We have increasing concerns about the franchise strength of a number of telecommunication businesses as a result of regulatory and competitive pressures. This has led us to sell holdings in XL Axiata, the Indonesian-based mobile telecommunications services operator, and Empresa Nacional de Telecomunicaciones (Entel), the Chilean and Peruvian mobile telecommunications services operator.
Finally, we sold the portfolio holding in Natura Cosmeticos, an environmentally responsible Brazilian cosmetics and skin care manufacturer and retailer. The business model appears to be evolving to embrace a debt-funded, international M&A strategy and moving into physical retail in developed markets. There are a lot of moving parts with such a strategy, which potentially undermines the strength of the franchise while weakening the balance sheet.
Proceeds from the sales were invested in higher conviction ideas within the portfolio. Portfolio turnover is currently running at an annualised level of approximately 20% per annum* and is consistent with our long-term time horizon.
*Source: Janus Henderson Investors as at 30 September 2018.
For some time we have been highlighting our view that valuations and growth expectations for many good-quality Asian companies appear high. Unsurprisingly, this view is reflected in the strategy’s current positioning, which has a bias towards good-quality companies where expectations for growth appear less inflated and valuations more reasonable. Indicative of this has been our caution to those stocks with a predominantly local focus to the Indian consumer. There are a number of high-quality businesses on our watch list in this segment of the market, but there has appeared to be a degree of complacency in the valuations that made these equities unattractive. The Reserve Bank of India’s current tough stance towards both public and private sector providers of capital could administer a healthy dose of realism. It could also be an opportunity for those businesses with strong balance sheets and prudent risk management to take market share and provide us with some interesting investment opportunities.
Assessing sustainability: kicking tyres, not ticking boxes
We are long-term investors, with a fiduciary duty to be responsible stewards of our clients’ capital. We consider this responsibility in a holistic sense. Investment returns and environmental, social and governance (ESG) concerns are not separate entities – they are intertwined.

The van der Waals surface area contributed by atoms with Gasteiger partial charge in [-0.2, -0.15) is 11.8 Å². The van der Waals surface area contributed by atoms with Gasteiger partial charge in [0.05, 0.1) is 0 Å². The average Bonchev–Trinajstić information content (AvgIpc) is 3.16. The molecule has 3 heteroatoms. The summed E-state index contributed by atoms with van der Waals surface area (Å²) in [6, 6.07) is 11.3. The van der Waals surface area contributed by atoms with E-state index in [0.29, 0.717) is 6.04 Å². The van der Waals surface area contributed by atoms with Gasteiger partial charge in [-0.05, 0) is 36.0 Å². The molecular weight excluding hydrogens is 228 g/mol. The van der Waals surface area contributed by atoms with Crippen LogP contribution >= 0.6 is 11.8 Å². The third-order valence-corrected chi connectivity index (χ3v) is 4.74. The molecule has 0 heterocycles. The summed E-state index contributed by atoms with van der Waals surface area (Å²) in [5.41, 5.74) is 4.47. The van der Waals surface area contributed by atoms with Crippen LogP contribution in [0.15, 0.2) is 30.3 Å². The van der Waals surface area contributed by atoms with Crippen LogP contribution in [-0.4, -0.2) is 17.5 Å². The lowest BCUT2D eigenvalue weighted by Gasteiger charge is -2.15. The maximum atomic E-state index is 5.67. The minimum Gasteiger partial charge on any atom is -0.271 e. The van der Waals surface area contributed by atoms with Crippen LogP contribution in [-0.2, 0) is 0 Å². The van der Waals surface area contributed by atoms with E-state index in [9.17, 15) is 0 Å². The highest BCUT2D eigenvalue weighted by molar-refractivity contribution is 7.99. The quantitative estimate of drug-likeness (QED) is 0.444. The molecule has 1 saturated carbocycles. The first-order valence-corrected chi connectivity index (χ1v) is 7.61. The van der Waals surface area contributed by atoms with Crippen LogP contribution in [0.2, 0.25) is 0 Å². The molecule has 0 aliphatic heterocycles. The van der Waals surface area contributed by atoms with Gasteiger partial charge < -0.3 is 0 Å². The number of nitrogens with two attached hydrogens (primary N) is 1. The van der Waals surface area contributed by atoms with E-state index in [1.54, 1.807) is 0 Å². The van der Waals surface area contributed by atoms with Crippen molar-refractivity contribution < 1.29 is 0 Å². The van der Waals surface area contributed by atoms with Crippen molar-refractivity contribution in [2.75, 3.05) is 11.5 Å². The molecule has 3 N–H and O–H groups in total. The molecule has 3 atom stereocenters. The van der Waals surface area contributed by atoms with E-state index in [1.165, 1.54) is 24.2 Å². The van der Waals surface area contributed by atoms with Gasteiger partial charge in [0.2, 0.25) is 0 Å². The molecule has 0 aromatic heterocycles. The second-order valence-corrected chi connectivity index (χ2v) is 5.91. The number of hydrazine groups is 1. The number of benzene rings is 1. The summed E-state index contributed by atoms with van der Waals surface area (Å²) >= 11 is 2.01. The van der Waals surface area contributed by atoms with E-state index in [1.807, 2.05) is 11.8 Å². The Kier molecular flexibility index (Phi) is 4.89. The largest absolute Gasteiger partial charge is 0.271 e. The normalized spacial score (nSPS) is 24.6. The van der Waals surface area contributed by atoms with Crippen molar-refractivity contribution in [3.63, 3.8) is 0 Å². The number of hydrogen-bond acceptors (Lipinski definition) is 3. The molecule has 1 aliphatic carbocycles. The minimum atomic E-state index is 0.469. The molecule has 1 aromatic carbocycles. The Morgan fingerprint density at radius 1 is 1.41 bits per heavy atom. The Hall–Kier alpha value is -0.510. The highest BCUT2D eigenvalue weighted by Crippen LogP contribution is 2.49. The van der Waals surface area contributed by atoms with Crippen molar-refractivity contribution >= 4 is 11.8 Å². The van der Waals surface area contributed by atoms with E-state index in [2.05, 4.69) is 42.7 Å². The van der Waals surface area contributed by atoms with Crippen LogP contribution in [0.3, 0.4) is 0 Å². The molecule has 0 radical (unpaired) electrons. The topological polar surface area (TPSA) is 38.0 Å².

A company that abuses its customers, dumps toxic waste in a river or has questionable governance is providing a warning sign that it does not care about the long-term future of its business. That should ultimately be reflected in its valuation and long-term return potential. A business that simply seeks to improve its returns in the short term is likely to be caught out when customers, or the government, respond to these abuses. It is why we are uncomfortable about following the industry trend of placing an ESG title on our strategies. Sustainability is an indivisible part of our investment philosophy and process.
Watching from the side lines: VIE’s & Jack Ma
The strategy continues to have limited exposure to Chinese equities, and we find ourselves to be interested observers of the country, watching from the sidelines at this time. This is due in part to the presence of a large number of state-controlled enterprises, which raises concerns about their alignment with minority shareholders. We have also held worries that there are poor levels of protection for the rights of minority investors in a number of private Chinese companies that have utilised variable interest entity (VIE) structures to gain access to pools of equity capital in developed markets.
We therefore note with interest that Jack Ma has decided to head towards the sidelines himself by announcing that he will retire as Alibaba’s chairman next year. We are also aware that he has removed himself as one of the owners of its main VIEs, the vehicles that hold the company’s operating licenses and certain assets on the Chinese mainland. This means that there is no longer an identifiably significant holder of the equity and the controlling entities. It could be the case that this does not signal any significant change in the current status quo for these entities, but it is not a risk that we are willing to bear. Our preference is for companies with long-term owners, sometimes a family group, whose wealth is invested in the same equity as that available to third party investors. This provides comfort that our interests are aligned.
Following a period of optimism and rising valuations at the start of the year, appetite for emerging market equities has recently waned. It does appear that there are a number of fault lines opening up across the asset class, which we believe will remind investors of the value of those businesses that have allocated capital and managed their balance sheets sensibly. We are mindful of the need to stick to our belief not to compromise on quality, to maintain a long-term approach and to apply a strict valuation discipline. With a long-term perspective, we remain positive about the opportunities for equity investors created by the structural trend of rising living standards in some parts of the developing world.